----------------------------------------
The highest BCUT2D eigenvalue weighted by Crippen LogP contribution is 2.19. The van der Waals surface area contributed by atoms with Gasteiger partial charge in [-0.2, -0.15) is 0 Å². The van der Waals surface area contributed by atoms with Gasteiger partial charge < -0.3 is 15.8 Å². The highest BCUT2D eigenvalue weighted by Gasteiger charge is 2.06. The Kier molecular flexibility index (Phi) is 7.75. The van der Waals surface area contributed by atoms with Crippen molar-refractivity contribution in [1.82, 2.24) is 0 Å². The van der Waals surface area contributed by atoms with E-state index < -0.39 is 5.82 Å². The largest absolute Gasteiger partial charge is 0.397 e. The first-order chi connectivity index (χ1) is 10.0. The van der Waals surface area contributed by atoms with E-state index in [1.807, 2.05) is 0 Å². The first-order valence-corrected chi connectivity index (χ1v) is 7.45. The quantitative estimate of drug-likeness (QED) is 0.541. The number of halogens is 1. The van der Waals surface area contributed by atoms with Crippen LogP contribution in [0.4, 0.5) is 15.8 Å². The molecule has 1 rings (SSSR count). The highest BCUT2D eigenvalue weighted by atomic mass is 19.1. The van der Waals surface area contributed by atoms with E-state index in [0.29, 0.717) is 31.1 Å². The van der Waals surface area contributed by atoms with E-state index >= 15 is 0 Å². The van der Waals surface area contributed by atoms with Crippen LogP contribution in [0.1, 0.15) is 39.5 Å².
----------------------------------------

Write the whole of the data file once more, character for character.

The highest BCUT2D eigenvalue weighted by Crippen LogP contribution is 2.19. The van der Waals surface area contributed by atoms with Gasteiger partial charge in [-0.2, -0.15) is 0 Å². The van der Waals surface area contributed by atoms with Gasteiger partial charge < -0.3 is 15.8 Å². The highest BCUT2D eigenvalue weighted by Gasteiger charge is 2.06. The Kier molecular flexibility index (Phi) is 7.75. The van der Waals surface area contributed by atoms with Crippen molar-refractivity contribution in [1.82, 2.24) is 0 Å². The van der Waals surface area contributed by atoms with E-state index < -0.39 is 5.82 Å². The largest absolute Gasteiger partial charge is 0.397 e. The first-order chi connectivity index (χ1) is 10.0. The van der Waals surface area contributed by atoms with E-state index in [1.807, 2.05) is 0 Å². The first-order valence-corrected chi connectivity index (χ1v) is 7.45. The quantitative estimate of drug-likeness (QED) is 0.541. The number of halogens is 1. The van der Waals surface area contributed by atoms with Crippen LogP contribution in [0.4, 0.5) is 15.8 Å². The molecule has 1 rings (SSSR count). The highest BCUT2D eigenvalue weighted by atomic mass is 19.1. The van der Waals surface area contributed by atoms with E-state index in [0.29, 0.717) is 31.1 Å². The van der Waals surface area contributed by atoms with E-state index >= 15 is 0 Å². The van der Waals surface area contributed by atoms with Crippen LogP contribution in [0.1, 0.15) is 39.5 Å².